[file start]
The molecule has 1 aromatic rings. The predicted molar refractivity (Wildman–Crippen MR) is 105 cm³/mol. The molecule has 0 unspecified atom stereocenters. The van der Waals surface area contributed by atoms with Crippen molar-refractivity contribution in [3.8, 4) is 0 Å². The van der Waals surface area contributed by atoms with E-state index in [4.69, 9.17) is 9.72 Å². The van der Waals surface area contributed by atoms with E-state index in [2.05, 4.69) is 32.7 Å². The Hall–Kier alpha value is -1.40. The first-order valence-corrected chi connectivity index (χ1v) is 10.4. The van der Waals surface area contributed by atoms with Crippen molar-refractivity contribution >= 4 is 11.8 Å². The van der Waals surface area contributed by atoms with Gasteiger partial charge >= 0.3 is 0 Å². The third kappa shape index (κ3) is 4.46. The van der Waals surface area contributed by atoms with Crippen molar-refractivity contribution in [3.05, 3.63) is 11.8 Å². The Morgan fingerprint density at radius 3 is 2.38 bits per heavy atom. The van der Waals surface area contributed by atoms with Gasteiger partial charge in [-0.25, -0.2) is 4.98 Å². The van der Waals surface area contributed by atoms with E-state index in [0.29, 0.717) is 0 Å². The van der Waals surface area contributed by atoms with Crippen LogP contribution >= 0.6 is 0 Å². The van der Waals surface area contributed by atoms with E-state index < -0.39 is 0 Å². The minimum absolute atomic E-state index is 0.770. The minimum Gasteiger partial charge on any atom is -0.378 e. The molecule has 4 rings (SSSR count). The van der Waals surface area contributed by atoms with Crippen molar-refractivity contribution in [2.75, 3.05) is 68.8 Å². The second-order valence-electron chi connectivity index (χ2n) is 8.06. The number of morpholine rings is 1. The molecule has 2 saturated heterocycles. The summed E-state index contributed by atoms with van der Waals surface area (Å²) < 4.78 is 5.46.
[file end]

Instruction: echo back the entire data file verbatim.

The molecule has 1 aromatic rings. The predicted molar refractivity (Wildman–Crippen MR) is 105 cm³/mol. The molecule has 0 unspecified atom stereocenters. The van der Waals surface area contributed by atoms with Crippen molar-refractivity contribution in [3.8, 4) is 0 Å². The van der Waals surface area contributed by atoms with E-state index in [4.69, 9.17) is 9.72 Å². The van der Waals surface area contributed by atoms with E-state index in [2.05, 4.69) is 32.7 Å². The Hall–Kier alpha value is -1.40. The first-order valence-corrected chi connectivity index (χ1v) is 10.4. The van der Waals surface area contributed by atoms with Crippen molar-refractivity contribution >= 4 is 11.8 Å². The van der Waals surface area contributed by atoms with Gasteiger partial charge >= 0.3 is 0 Å². The third kappa shape index (κ3) is 4.46. The van der Waals surface area contributed by atoms with Crippen molar-refractivity contribution in [3.05, 3.63) is 11.8 Å². The Morgan fingerprint density at radius 3 is 2.38 bits per heavy atom. The van der Waals surface area contributed by atoms with Gasteiger partial charge in [-0.25, -0.2) is 4.98 Å². The van der Waals surface area contributed by atoms with E-state index in [0.29, 0.717) is 0 Å². The van der Waals surface area contributed by atoms with Crippen LogP contribution >= 0.6 is 0 Å². The van der Waals surface area contributed by atoms with E-state index < -0.39 is 0 Å². The minimum absolute atomic E-state index is 0.770. The minimum Gasteiger partial charge on any atom is -0.378 e. The molecule has 4 rings (SSSR count). The van der Waals surface area contributed by atoms with Crippen molar-refractivity contribution in [2.75, 3.05) is 68.8 Å². The second-order valence-electron chi connectivity index (χ2n) is 8.06. The number of morpholine rings is 1. The molecule has 2 saturated heterocycles. The summed E-state index contributed by atoms with van der Waals surface area (Å²) < 4.78 is 5.46.